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American journal of hypertension

Hydroxyhydroquinone interferes with the chlorogenic acid-induced restoration of endothelial function in spontaneously hypertensive rats.


PMID 18091740

Abstract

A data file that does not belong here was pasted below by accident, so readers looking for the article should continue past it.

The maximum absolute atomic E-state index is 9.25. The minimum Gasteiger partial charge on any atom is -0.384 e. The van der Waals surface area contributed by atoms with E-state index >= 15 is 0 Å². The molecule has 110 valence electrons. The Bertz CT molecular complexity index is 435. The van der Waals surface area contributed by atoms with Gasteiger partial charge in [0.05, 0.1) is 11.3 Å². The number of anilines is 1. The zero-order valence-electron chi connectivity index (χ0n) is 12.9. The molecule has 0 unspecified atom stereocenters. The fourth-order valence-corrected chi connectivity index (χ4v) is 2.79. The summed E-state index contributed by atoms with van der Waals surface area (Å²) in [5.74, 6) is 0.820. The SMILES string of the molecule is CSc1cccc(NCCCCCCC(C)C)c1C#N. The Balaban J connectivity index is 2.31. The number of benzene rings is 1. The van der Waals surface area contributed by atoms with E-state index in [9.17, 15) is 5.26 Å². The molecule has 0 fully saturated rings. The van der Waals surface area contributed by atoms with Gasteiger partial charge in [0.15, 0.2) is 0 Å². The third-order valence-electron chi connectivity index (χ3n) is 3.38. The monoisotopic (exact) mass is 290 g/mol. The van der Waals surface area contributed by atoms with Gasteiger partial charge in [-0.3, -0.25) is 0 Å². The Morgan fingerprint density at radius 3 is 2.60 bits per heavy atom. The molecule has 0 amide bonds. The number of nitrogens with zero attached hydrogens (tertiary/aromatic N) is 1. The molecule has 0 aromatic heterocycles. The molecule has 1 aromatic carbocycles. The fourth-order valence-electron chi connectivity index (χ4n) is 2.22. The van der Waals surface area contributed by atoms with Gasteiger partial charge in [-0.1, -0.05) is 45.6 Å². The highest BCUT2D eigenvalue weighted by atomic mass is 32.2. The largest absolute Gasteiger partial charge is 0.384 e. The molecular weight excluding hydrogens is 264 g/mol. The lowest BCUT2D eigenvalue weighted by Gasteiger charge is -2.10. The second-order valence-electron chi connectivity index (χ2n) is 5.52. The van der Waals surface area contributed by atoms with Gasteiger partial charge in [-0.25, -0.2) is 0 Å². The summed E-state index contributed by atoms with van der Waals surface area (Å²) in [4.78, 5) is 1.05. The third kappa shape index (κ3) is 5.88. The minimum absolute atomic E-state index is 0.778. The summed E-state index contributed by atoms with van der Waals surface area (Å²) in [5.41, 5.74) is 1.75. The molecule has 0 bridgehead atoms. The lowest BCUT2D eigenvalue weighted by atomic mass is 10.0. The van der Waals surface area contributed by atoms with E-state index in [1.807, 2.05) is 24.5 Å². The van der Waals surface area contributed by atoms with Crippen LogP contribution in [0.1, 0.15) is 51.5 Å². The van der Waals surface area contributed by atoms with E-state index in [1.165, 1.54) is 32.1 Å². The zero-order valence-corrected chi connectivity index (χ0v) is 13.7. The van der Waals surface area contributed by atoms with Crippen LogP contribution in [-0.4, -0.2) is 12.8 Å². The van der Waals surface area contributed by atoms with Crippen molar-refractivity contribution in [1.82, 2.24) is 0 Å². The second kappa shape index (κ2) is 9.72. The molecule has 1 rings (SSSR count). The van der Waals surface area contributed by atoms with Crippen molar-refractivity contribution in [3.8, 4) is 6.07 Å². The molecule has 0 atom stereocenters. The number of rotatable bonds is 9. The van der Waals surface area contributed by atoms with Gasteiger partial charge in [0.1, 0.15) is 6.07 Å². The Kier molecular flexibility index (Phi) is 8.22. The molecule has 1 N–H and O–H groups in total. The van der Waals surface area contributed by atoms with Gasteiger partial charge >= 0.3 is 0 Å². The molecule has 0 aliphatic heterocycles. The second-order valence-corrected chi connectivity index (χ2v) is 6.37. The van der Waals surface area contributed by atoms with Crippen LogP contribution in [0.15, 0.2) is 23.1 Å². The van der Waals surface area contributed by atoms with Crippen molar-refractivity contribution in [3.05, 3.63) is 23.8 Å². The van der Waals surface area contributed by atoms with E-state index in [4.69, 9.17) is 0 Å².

Coffee is a rich source of antioxidative polyphenols, but epidemiological studies and interventional trials have failed to demonstrate any clear beneficial effects of coffee consumption on hypertension. The interaction between hydroxyhydroquinone (HHQ) and 5-caffeoylquinic acid (CQA) was examined, in an attempt to understand the controversial effects of coffee on hypertension. Male Wistar Kyoto (WKY) rats or spontaneously hypertensive rats (SHRs, 14 weeks old) were divided into the following four groups; those on a control diet, 0.005% HHQ diet, 0.5% CQA diet, and HHQ plus CQA diet. The rats were fed the above diets for 8 weeks, and the tail arterial blood pressure was monitored in conscious rats at 2-week intervals. Urinary nitric oxide (NO) metabolites and hydrogen peroxide (H(2)O(2)) excretion were measured 8 weeks after the start of the experiment. Endothelium-dependent and -independent vasorelaxant responses and immunohistochemical staining for nitrotyrosine were examined in aortas. HHQ inhibited the CQA-induced improvement in hypertension, urinary NO metabolites or H(2)O(2) excretion, endothelial dysfunction, and nitrotyrosine deposits in aortas in SHR. However, the administration of HHQ alone had little effect on either strain. Based on the content ratio of HHQ and chlorogenic acids in coffee, HHQ interfered with the CQA-induced improvement in blood pressure and endothelial function in SHR. The results explain, at least in part, the conflicting action of coffee drinking on hypertension and vascular reactivity.

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